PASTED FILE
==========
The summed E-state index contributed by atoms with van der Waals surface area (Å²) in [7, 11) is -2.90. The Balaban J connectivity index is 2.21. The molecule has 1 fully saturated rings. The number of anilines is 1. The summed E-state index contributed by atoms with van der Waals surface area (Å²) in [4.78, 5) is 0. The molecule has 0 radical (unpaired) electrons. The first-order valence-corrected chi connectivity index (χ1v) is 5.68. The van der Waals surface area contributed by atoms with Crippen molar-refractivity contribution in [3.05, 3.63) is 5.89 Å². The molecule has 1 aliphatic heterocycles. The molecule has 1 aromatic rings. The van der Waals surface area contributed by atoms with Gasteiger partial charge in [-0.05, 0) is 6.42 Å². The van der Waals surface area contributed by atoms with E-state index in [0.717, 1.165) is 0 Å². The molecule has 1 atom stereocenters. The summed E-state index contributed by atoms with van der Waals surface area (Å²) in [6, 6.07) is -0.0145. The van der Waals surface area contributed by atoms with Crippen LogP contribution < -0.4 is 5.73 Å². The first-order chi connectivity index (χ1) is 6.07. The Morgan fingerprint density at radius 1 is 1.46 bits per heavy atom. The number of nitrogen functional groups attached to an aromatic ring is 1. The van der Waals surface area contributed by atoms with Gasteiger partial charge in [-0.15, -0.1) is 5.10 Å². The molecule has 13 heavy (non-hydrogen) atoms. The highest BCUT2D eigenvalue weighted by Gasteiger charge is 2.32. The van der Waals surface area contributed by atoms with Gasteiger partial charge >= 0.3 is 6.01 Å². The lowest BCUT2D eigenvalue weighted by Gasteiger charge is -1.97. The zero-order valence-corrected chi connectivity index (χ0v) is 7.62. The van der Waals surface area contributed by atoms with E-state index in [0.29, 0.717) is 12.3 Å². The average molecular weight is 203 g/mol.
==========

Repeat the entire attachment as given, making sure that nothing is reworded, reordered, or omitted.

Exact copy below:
The summed E-state index contributed by atoms with van der Waals surface area (Å²) in [7, 11) is -2.90. The Balaban J connectivity index is 2.21. The molecule has 1 fully saturated rings. The number of anilines is 1. The summed E-state index contributed by atoms with van der Waals surface area (Å²) in [4.78, 5) is 0. The molecule has 0 radical (unpaired) electrons. The first-order valence-corrected chi connectivity index (χ1v) is 5.68. The van der Waals surface area contributed by atoms with Crippen molar-refractivity contribution in [3.05, 3.63) is 5.89 Å². The molecule has 1 aliphatic heterocycles. The molecule has 1 aromatic rings. The van der Waals surface area contributed by atoms with Gasteiger partial charge in [-0.05, 0) is 6.42 Å². The van der Waals surface area contributed by atoms with E-state index in [0.717, 1.165) is 0 Å². The molecule has 1 atom stereocenters. The summed E-state index contributed by atoms with van der Waals surface area (Å²) in [6, 6.07) is -0.0145. The van der Waals surface area contributed by atoms with Crippen LogP contribution < -0.4 is 5.73 Å². The first-order chi connectivity index (χ1) is 6.07. The Morgan fingerprint density at radius 1 is 1.46 bits per heavy atom. The number of nitrogen functional groups attached to an aromatic ring is 1. The van der Waals surface area contributed by atoms with Gasteiger partial charge in [-0.15, -0.1) is 5.10 Å². The molecule has 13 heavy (non-hydrogen) atoms. The highest BCUT2D eigenvalue weighted by Gasteiger charge is 2.32. The van der Waals surface area contributed by atoms with Gasteiger partial charge >= 0.3 is 6.01 Å². The lowest BCUT2D eigenvalue weighted by Gasteiger charge is -1.97. The zero-order valence-corrected chi connectivity index (χ0v) is 7.62. The van der Waals surface area contributed by atoms with E-state index in [0.29, 0.717) is 12.3 Å². The average molecular weight is 203 g/mol.